EDITORIAL - Market value: Downtown's square is set for a historic makeover

Written by Susan Mannella on .

From the earliest times, Market Square has been a central meeting place Downtown, but for years it has also been a tarnished jewel, long on history but short on sparkle. That will soon change.

On Tuesday, Mayor Luke Ravenstahl and the Pittsburgh Downtown Partnership announced a $5 million makeover for Market Square that will give the people's square largely back to the people.

While traffic won't be completely banned, it will be restricted, making pedestrians and outdoor restaurant diners the big winners. Vehicles will no longer be able to go down Forbes Avenue through the square, although 27 parking spaces will be available on its perimeter. Port Authority buses have been gone since May and won't be coming back.

Merchants seem generally on board with the project and so should other Pittsburghers. The public discussion went on for 18 months and the final plan combines three possible designs presented last spring.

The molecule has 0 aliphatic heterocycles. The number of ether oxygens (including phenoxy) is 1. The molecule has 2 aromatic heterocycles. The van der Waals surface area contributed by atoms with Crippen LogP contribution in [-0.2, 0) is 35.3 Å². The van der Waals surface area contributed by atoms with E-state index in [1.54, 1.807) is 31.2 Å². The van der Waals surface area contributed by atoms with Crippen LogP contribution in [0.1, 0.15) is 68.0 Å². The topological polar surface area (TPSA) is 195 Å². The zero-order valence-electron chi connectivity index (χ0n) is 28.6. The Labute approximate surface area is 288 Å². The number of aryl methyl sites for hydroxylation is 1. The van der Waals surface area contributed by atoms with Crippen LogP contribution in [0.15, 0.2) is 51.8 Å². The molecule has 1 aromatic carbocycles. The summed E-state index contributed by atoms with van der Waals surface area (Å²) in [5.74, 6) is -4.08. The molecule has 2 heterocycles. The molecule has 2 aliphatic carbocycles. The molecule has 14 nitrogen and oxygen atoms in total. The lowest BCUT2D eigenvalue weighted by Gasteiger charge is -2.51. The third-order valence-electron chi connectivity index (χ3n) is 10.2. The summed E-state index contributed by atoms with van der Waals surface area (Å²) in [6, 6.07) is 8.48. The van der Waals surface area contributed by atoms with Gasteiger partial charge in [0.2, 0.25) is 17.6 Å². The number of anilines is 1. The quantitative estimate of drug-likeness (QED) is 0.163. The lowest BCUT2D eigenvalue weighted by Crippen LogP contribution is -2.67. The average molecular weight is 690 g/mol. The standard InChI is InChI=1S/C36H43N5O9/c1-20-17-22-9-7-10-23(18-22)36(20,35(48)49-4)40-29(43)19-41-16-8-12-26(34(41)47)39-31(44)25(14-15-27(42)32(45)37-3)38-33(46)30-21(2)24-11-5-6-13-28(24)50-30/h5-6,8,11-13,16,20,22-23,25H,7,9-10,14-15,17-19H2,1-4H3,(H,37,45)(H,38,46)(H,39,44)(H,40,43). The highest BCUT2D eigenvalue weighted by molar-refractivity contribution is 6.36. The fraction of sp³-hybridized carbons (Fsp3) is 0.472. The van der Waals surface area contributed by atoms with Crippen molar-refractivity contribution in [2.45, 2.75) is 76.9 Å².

The square will become a level area with trees, tables and a decorative stone surface. The stage will be retained, although it's not yet decided whether it will be permanent or portable. The width of the sidewalks will be doubled and decorative lighting will illuminate the upper facades of buildings.

While Pittsburgh's new piazza promises much improvement, it comes at a relatively inexpensive cost -- about $5 million, and Mr. Ravenstahl said the city had already raised $4.5 million. While the state is chipping in $2 million, local foundations also have been generous, with $1 million coming from both the Richard K. Mellon Foundation and the Heinz Endowments and $500,000 from the Colcom Foundation. The project is scheduled to start in August and be completed next year.

The plan for Market Square is late to the party, given the private developments made in its vicinity recently. While times are tough, this is an investment for the ages. The square should finally look as distinguished as at any time in its long history.

First published on February 23, 2009  

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